An extremely sophisticated Netflix phishing attack is reportedly doing the rounds this week, using fake Netflix branding to fool customers into updating their payment details. Recent research from Sophos which surveyed 1000 office workers found that almost one in five (18%) have fallen victim to a phishing attack in the past. 70% of respondents claimed to be confident they could spot a phishing attack, with 21% admitting they weren’t confident they could spot one.

 John Shier, Senior Security Advisor at Sophos, has pulled together some of his top tips to help customers avoid being the next victim of an attack such as this.

1.       If you’re contemplating clicking the link in an email, take a look at the URL first

Before you click, hover on the link if you’re on a computer or hold down the link on your phone and you should see the full URL appear. Once you can see it look at the source and ask yourself does this look legitimate. Bear in mind that just because the URL has a padlock icon next to it or starts with ‘https’ doesn’t mean it’s safe. As a rule of thumb if you aren’t sure if its genuine just delete it straight away.

 

2.       Be on the lookout for Typosquatting

This is where cybercriminals take a popular online brand and change one letter or two to trick you into clicking and sharing personal information. Always check the spelling and be on the lookout for smart typosquatting like the famous ‘Tvvitter’ attack.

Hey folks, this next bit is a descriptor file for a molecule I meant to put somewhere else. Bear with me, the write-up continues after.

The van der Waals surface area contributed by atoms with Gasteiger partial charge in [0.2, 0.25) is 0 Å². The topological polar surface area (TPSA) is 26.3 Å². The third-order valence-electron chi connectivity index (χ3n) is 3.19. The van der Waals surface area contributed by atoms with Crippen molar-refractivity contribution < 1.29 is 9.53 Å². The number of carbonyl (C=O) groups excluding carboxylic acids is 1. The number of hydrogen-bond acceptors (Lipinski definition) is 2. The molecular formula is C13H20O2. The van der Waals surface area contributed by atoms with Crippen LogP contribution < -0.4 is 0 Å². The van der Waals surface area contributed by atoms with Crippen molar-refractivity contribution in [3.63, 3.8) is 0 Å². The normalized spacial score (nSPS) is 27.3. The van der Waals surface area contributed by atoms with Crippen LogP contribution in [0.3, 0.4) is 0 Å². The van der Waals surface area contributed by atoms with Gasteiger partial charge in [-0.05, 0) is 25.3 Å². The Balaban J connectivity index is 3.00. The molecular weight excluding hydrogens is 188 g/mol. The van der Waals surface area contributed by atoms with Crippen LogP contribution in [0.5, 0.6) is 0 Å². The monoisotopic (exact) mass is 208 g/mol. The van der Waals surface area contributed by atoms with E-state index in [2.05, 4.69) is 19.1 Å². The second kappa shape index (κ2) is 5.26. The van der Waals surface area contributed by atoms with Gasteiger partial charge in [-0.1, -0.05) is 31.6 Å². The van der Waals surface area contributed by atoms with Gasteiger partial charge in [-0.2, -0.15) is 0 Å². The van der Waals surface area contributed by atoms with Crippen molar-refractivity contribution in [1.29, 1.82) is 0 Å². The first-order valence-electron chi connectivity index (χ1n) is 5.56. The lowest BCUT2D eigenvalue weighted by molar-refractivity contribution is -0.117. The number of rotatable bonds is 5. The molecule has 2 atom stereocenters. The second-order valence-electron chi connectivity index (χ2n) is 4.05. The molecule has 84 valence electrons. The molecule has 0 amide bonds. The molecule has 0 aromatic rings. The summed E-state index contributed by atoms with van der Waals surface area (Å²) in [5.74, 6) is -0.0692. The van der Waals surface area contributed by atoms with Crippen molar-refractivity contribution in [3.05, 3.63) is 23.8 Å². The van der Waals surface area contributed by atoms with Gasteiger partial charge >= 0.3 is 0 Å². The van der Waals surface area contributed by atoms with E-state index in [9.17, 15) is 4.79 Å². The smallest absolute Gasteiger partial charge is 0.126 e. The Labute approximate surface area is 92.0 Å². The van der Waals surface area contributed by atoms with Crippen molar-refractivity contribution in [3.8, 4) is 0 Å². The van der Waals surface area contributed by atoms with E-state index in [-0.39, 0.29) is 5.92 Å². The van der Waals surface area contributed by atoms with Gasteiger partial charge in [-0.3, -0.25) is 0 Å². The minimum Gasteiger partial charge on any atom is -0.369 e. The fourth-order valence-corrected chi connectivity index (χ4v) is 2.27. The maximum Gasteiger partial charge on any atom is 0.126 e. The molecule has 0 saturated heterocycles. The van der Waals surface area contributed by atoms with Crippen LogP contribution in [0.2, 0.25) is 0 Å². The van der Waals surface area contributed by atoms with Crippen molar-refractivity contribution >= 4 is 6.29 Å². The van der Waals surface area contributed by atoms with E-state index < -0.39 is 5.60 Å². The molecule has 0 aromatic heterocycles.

3.       Feel free to browse the internet on your phone but be cautious of the wireless network you’re connected to when you’re online shopping

Only ever enter your credit card information when you’re on a secure network that you trust. And remember the best way to keep your money safe is to use PayPal or your credit card. Where possible, avoid using debit cards to purchase gifts online.

  1. Be sensible about password security and incorporate length and complexity. Make account passwords different and difficult to guess. Include upper and lower-case letters, numbers and symbols to make passwords harder to crack – you can see the best tips for creating strong passwords here.

Too late? If you think you’ve fallen victim to a phishing attack always change your password immediately. It’s always worth contacting your bank immediately to see if there has been any fraudulent activity.

 Overview of Sophos phishing stats research

Research commissioned by Morar research and surveyed 1000 office workers in 2017

–          70% are confident they could spot a phishing attack

–          21% are not confident they could spot a phishing attack

–          71% have not been phished

–          18% have been phished

Phishing is the second most common threat people are aware of. The breakdown is:

o   80% are aware of spyware

o   74% are aware of phishing

o   63% are aware of ransomware

o   49% are aware of credential stealing malware

o   39% are aware of Remote Access Trojans

o   24% are aware of BotNets

o   11% are aware of APT

Written by Jim O Brien/CEO

CEO and expert in transport and Mobile tech. A fan 20 years, mobile consultant, Nokia Mobile expert, Former Nokia/Microsoft VIP,Multiple forum tech supporter with worldwide top ranking,Working in the background on mobile technology, Weekly radio show, Featured on the RTE consumer show, Cavan TV and on TRT WORLD. Award winning Technology reviewer and blogger. Part time actor and security professional and brutally honest when it comes to opinions.

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